Panathlon is pretty much the only competition these kids have. A lot of them don’t have the option for sports outside of school. Having this big tournament is really the only time they can access all of these sports in one place. It’s very rare and it’s very good.
The structure was brilliant. The format was for the kids. Usually we are tagged on to some event. Thus we don’t compete that often. This was the opposite. It was for the children and the children responded brilliantly having an event for them.
Watching Tom Daley before was just awesome. I love Panathlon because when I get frustrated or angry, it makes me feel free just to run or swim and forget everything else.
The kids love it. They really enjoy Panathlon and, being in a mainstream school, they really appreciate getting these opportunities. It’s really important.
Panathlon works really well, particularly for our students with severe learning difficulties. It also helps us go back to school with some fresh ideas for the students.
On behalf of our children at Girlington Primary School for a fantastic Panathlon experience. The activities were well thought through, taking into consideration a variety of disabilities. Our children thoroughly enjoyed themselves and memories were made. The whole event ran like clockwork which added to the enjoyment. We are already looking forward to next year.
“Our GCSE PE students have been leaders at quite a few Panathlon events now and throw themselves into it every time. They develop their communication and leadership skills and they thoroughly enjoy working with children. They absolutely jump at this opportunity.”
I don’t think there’s any better way for the kids to develop their confidence. I’ve seen them develop from shy, retiring children to really confident young men and women. It’s life-changing.
Our children aren’t involved in deaf activities other than through Panathlon. This competition means that all of our children can join in with something and everyone’s had a chance.
I love competing against other schools as it’s great to meet new people. We’re over the moon and amazed to be going to the Olympic Park.
Panathlon offers the most even playing field. It’s the one competition that caters for students of lower ability. It’s imperative that they get the opportunity to compete for their school and their borough. I love the ethos of the event and the competition.
My favourite things about today were the races, the medals and the freedom. I felt fresh, healthy and free in the pool. The ball race was my favourite.
“It means everything for them to be here, It gives them so much more confidence just to be part of a team. They see other children representing the school and our children are so excited to get that chance now too. They often see the other children go off in their football kits, so even the fact they’re wearing the same shirts here and representing the school is marvellous. They definitely wouldn’t get this anywhere else. They’ll be wearing their t-shirts and medals tomorrow in school all day long.”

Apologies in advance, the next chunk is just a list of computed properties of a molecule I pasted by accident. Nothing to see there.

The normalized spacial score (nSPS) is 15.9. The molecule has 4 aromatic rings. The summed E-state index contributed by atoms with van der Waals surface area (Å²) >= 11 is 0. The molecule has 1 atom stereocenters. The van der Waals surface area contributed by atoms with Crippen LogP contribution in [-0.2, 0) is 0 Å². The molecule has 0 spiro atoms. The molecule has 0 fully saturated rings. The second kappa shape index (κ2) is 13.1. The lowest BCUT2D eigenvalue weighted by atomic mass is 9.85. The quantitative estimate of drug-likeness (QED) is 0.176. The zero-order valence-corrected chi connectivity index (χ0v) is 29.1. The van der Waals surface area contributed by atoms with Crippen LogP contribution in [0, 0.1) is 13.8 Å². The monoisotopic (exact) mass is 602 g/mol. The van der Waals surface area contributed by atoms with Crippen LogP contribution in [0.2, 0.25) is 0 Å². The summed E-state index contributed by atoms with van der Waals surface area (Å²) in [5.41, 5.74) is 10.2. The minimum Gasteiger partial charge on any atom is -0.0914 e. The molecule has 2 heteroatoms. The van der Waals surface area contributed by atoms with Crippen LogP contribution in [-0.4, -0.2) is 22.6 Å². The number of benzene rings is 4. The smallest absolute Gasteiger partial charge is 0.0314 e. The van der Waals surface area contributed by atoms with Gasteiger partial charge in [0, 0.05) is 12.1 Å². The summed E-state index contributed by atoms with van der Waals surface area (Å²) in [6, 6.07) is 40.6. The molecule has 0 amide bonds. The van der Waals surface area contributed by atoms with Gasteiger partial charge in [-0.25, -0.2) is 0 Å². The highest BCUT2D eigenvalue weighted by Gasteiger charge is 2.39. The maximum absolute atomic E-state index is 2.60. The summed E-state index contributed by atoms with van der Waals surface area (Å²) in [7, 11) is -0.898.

The most important thing here is that the children get to participate in a competitive event which has rules that you have to play within, but offers the opportunity to be successful no matter how good you are at it.
I’ve never really done this sort of thing before. It’s my first time in a swimming competition and it’s been pretty amazing.
Panathlon is great because it allows more children the chance to join in and compete. It’s an event that doesn’t focus on their disabilities, but on what they are able to do. It levels the playing field and the children are all enjoying themselves today. It’s fantastic.
Another amazing time at the Panathlon Games. Sam loves the teamwork with children from other schools in events such as this. Socially, it gives Sam the confidence to compete and interact with others with a range of abilities. He looks forward to these events for weeks beforehand and is always keen to know when the next one will be.
The thing that we like about Panathlon the most, and our staff and parents always comment on, is that Panathlon levels the playing field. That’s the key for them to be able to perform equally against their peers.
Panathlon gives young people a sense of pride, self-esteem and achievement. You can take that into all aspects of life.